I've been thinking a lot about that idea this week as I build out a new back end system to host our product data. We've already decided to go with MongoDB for the storage layer. It's easy to set up, supported by Play modules, and our ops people know how to administer it. Most importantly, it works very well for the type of data that we are sticking into it. Everything about the project has gone smoothly, and so over the past couple of days I've been trying to figure out how to do generic text search over the data. I want to use something that has all the goodies of lucene built-in, and I don't think that the MongoDB text search is going to quite do it (although using Mongo to provide fast filtering has been a dream).

I quickly found myself down a rabbit hole. Solr couldn't immediately parse the bson that Mongo spit out for our documents (not surprising), and I didn't find any easy translators online. I started looking at what modules existed in Play to enable integration with a search system and came across elasticsearch, then fell further down the rabbit hole trying to get the module to support not only JPA objects but morphia-generated Mongo objects. In the process I re-read articles and notes on the idea of using solr as the storage layer with no other backing store, was pointed at SenseiDB, and generally began to feel a sense of despair at the complexity of it all.

I like systems. I like to learn systems, to understand their strengths and weaknesses, to read their code. In the 6 or so weeks I've been on this new job, I've had to resist the urge to push immediately moving to a Hadoop-based analytics platform, our own distributed file system for image stores, possibly a different nosql for our user data. I realize now that I need to fight that urge even more. Using the perfect tool for every job incurs an administrative overhead and attention thrashing that an infrastructure team of 3 cannot possibly hope to manage well.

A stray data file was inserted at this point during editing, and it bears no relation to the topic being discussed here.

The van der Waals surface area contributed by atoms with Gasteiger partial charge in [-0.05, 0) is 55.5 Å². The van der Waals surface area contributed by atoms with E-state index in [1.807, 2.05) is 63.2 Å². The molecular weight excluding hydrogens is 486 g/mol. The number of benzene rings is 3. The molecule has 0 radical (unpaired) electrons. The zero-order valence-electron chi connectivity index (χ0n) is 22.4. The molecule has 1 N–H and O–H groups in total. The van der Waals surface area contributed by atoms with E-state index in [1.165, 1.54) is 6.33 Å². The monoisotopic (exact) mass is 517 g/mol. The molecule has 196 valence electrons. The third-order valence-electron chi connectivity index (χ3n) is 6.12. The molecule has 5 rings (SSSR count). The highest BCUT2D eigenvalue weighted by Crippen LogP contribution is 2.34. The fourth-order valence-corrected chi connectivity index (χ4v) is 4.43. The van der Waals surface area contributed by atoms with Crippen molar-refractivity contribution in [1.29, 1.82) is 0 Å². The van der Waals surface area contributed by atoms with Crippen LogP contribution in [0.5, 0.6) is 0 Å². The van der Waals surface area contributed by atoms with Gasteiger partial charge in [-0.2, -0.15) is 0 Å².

So tomorrow I'm going to take a step back and think about how I can simplify my text search problem. Maybe the answer is to just do it in Mongo for now, and save the feature/complexity tradeoff for another day. One thing is certain: right now, it's more important that I become an expert in the systems I have than pick the perfect technology for each tiny problem.

Thursday, January 12, 2012

Framework Developers, Application Developers

I was chatting over drinks with a buddy of mine (All Things All Things, aka Joe Stein) the other day, and we both agreed that we were annoyed with open source frameworks that seemed like they were built by people that never had written applications using said frameworks, and sometimes by people that seemed to have never developed applications at all. I've been both an application developer and a framework developer, and I can say without question the worst job I've ever done with a codebase was the case of working on a framework that I never used and didn't originate myself. Why does this happen? I'm a good developer, but I'm not immune to the common pitfalls of framework/library development.

Pitfall 1: Never running a feature in a real application